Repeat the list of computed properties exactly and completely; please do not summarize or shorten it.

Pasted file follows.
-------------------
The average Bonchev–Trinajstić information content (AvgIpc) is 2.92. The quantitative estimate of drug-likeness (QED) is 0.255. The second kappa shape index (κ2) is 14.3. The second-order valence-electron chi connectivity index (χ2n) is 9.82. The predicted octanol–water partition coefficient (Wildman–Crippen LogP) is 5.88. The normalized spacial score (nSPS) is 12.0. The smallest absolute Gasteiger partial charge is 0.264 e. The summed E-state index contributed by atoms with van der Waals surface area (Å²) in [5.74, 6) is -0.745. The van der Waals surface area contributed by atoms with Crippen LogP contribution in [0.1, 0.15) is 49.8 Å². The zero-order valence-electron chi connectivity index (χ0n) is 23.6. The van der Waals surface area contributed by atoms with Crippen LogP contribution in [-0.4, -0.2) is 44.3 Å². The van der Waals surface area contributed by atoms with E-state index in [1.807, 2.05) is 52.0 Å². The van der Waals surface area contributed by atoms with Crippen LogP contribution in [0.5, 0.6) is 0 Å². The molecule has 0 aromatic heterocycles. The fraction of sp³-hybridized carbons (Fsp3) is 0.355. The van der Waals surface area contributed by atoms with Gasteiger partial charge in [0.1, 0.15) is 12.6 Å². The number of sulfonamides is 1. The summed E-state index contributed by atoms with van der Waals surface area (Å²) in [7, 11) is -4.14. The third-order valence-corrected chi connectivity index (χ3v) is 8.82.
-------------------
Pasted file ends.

The average Bonchev–Trinajstić information content (AvgIpc) is 2.92. The quantitative estimate of drug-likeness (QED) is 0.255. The second kappa shape index (κ2) is 14.3. The second-order valence-electron chi connectivity index (χ2n) is 9.82. The predicted octanol–water partition coefficient (Wildman–Crippen LogP) is 5.88. The normalized spacial score (nSPS) is 12.0. The smallest absolute Gasteiger partial charge is 0.264 e. The summed E-state index contributed by atoms with van der Waals surface area (Å²) in [5.74, 6) is -0.745. The van der Waals surface area contributed by atoms with Crippen LogP contribution in [0.1, 0.15) is 49.8 Å². The zero-order valence-electron chi connectivity index (χ0n) is 23.6. The van der Waals surface area contributed by atoms with Crippen LogP contribution in [-0.4, -0.2) is 44.3 Å². The van der Waals surface area contributed by atoms with E-state index in [1.807, 2.05) is 52.0 Å². The van der Waals surface area contributed by atoms with Crippen LogP contribution in [0.5, 0.6) is 0 Å². The molecule has 0 aromatic heterocycles. The fraction of sp³-hybridized carbons (Fsp3) is 0.355. The van der Waals surface area contributed by atoms with Gasteiger partial charge in [0.1, 0.15) is 12.6 Å². The number of sulfonamides is 1. The summed E-state index contributed by atoms with van der Waals surface area (Å²) in [7, 11) is -4.14. The third-order valence-corrected chi connectivity index (χ3v) is 8.82.